Even in San Diego, where water is scarce and heating costs are essentially zero, water costs were negligible relative to electric costs.

    1. Hi Alex. Since this deals with water, I guess it is tea related.
      Rates have gone up so much, consumption is down. So now they will need to raise rates more for lost income. No link now, but trust me on this one.

      Bottom line to high rates here is the cost for improving the sewer system to deal with excess rain. This thanks to EPA regulations. I for one am glad to pay more to not have to swim in poo.

      They have a history of huge billing/administrative problems. There were houses up and down the street getting new lines. That due to supposed leaky lines. It turned out it was really due to faulty billing. This as one new neighbor dug up her yard and found a three year old line!

      We took a tour of the Stokes plant this summer:
      Quite impressive. BIG filters! The employees were quite nice.

      Regardless, I still have no problems using this water to make some great tea. That after multiple side by side comparisons.

      Nice to hear you writing about our little region. Thanks.

    2. This stuff is really interesting for me to hear, I'm curious and I care a lot about the Cleveland area, as I feel connected to it having lived there for some time. I also have thought a lot about water systems, as I think a lot about sustainability and urban design.

      One extremely successful approach to storm sewer management and runoff control that I've seen is what Newark, Delaware did. They passed a very simple law: no one can modify any property in the city in any way that increases runoff. The law raises the cost of development. Developers looking to build more structures or pave more areas now need to add gravel drainage under the structure or pavement, or create a holding pond.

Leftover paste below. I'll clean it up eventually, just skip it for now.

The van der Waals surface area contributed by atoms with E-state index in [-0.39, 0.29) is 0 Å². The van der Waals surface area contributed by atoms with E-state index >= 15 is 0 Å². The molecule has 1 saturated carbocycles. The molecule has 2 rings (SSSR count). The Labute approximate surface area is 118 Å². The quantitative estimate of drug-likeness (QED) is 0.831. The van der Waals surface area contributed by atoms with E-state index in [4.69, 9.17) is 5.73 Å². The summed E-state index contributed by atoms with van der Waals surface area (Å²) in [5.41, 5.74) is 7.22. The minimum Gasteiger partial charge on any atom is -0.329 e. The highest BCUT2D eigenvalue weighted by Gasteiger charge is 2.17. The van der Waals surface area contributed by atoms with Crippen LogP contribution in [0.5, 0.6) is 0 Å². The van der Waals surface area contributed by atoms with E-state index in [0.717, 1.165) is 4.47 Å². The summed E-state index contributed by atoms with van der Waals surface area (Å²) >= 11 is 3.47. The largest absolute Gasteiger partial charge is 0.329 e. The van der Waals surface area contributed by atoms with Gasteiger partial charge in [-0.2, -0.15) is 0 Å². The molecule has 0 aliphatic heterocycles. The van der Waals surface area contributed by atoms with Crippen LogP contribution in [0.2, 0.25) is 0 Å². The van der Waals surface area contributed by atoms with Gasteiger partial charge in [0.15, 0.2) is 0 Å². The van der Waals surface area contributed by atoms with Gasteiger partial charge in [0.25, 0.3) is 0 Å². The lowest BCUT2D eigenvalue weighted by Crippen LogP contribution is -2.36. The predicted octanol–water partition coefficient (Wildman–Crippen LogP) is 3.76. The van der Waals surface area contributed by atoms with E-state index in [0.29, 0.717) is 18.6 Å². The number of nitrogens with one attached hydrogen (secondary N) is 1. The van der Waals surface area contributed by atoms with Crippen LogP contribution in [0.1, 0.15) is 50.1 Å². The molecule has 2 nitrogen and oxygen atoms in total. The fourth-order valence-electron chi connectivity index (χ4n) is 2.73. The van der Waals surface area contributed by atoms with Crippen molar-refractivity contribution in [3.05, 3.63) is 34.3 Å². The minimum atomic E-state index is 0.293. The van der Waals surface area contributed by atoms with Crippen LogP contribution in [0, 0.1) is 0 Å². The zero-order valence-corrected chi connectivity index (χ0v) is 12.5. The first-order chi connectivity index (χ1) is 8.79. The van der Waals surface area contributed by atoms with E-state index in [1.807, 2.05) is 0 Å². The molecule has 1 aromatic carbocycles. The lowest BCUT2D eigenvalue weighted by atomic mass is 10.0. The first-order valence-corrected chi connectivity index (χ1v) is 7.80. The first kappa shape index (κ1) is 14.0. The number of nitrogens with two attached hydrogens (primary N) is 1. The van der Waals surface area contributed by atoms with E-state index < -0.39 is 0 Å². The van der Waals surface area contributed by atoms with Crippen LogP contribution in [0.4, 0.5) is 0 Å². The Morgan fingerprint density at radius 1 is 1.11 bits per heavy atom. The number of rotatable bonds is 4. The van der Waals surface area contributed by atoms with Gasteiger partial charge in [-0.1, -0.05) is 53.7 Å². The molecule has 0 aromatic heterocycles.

This hasn't slowed new development at all in the city, because the total costs are relatively small for new construction. It probably has stopped a lot of people from paving new driveways though.

      But most importantly, it has allowed the city to have continued construction and economic development without the city having to increase its storm sewer system at all. I think this is an example of a great environmental solution because it keeps government small (there are no increased taxes and increased expenditures), it is preventive, and it encourages a best practice in development which not only has the benefit of keeping costs down for the city, but also preventing flooding downstream, as now, whenever it rains, there is less runoff.

  6. "Developers looking to build more structures or pave more areas now need to add gravel drainage under the structure or pavement, or create a holding pond."

    I believe we have something similar in the region. The issue here is sewage overflow during heavy rains. It exceeds the capacity of the plants and diverts directly into Lake Erie. One location is the cities main beach, Cleveland Lakefront State Park!

    Not exactly related, but,
    Fortunately we have had state-wide implementation of a wetland mitigation formula for a while now. Quality of wetlands approved for removal is assessed and calculated on a 3 to 1, 2 to 1, or 1 to 1 replacement (i.e. 30 acres of high quality wetlands removed would have to create 90 acres of wetlands, maybe in the same watershed(?))

    Our aging housing stock here (I believe) creates significant problems for urban design. University Circle is one bright star in our future.